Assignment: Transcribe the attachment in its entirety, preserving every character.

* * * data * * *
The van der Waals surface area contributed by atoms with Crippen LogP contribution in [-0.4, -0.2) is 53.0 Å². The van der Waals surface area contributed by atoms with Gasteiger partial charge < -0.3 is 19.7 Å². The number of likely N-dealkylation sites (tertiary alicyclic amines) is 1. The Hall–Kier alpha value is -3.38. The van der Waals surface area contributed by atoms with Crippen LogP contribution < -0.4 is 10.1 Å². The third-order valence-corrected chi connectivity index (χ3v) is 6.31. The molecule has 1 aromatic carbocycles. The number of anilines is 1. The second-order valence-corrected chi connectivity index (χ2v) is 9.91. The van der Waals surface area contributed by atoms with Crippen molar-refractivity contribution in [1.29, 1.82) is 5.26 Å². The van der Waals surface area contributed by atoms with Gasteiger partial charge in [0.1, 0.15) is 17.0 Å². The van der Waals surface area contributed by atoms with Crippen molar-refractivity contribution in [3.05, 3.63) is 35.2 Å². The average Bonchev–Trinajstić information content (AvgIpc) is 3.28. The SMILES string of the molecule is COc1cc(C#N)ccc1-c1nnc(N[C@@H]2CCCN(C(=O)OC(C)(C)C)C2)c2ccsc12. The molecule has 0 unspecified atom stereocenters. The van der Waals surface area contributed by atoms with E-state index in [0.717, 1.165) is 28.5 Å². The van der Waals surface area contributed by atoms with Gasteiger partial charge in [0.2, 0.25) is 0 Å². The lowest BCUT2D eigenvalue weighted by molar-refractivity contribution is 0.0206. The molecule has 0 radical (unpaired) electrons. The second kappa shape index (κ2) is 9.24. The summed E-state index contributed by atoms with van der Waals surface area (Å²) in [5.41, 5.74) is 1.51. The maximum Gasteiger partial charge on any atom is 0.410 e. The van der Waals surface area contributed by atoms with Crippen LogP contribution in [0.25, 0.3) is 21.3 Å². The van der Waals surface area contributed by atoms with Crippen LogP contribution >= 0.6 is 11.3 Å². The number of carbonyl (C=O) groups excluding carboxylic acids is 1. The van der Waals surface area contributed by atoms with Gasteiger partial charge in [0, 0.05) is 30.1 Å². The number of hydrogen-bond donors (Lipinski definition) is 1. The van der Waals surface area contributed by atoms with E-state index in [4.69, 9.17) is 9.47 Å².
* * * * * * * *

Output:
The van der Waals surface area contributed by atoms with Crippen LogP contribution in [-0.4, -0.2) is 53.0 Å². The van der Waals surface area contributed by atoms with Gasteiger partial charge < -0.3 is 19.7 Å². The number of likely N-dealkylation sites (tertiary alicyclic amines) is 1. The Hall–Kier alpha value is -3.38. The van der Waals surface area contributed by atoms with Crippen LogP contribution < -0.4 is 10.1 Å². The third-order valence-corrected chi connectivity index (χ3v) is 6.31. The molecule has 1 aromatic carbocycles. The number of anilines is 1. The second-order valence-corrected chi connectivity index (χ2v) is 9.91. The van der Waals surface area contributed by atoms with Crippen molar-refractivity contribution in [1.29, 1.82) is 5.26 Å². The van der Waals surface area contributed by atoms with Gasteiger partial charge in [0.1, 0.15) is 17.0 Å². The van der Waals surface area contributed by atoms with Crippen molar-refractivity contribution in [3.05, 3.63) is 35.2 Å². The average Bonchev–Trinajstić information content (AvgIpc) is 3.28. The SMILES string of the molecule is COc1cc(C#N)ccc1-c1nnc(N[C@@H]2CCCN(C(=O)OC(C)(C)C)C2)c2ccsc12. The molecule has 0 unspecified atom stereocenters. The van der Waals surface area contributed by atoms with E-state index in [0.717, 1.165) is 28.5 Å². The van der Waals surface area contributed by atoms with Gasteiger partial charge in [0.2, 0.25) is 0 Å². The lowest BCUT2D eigenvalue weighted by molar-refractivity contribution is 0.0206. The molecule has 0 radical (unpaired) electrons. The second kappa shape index (κ2) is 9.24. The summed E-state index contributed by atoms with van der Waals surface area (Å²) in [5.41, 5.74) is 1.51. The maximum Gasteiger partial charge on any atom is 0.410 e. The van der Waals surface area contributed by atoms with Crippen LogP contribution in [0.25, 0.3) is 21.3 Å². The van der Waals surface area contributed by atoms with Crippen LogP contribution >= 0.6 is 11.3 Å². The number of carbonyl (C=O) groups excluding carboxylic acids is 1. The van der Waals surface area contributed by atoms with Gasteiger partial charge in [0, 0.05) is 30.1 Å². The number of hydrogen-bond donors (Lipinski definition) is 1. The van der Waals surface area contributed by atoms with E-state index in [4.69, 9.17) is 9.47 Å².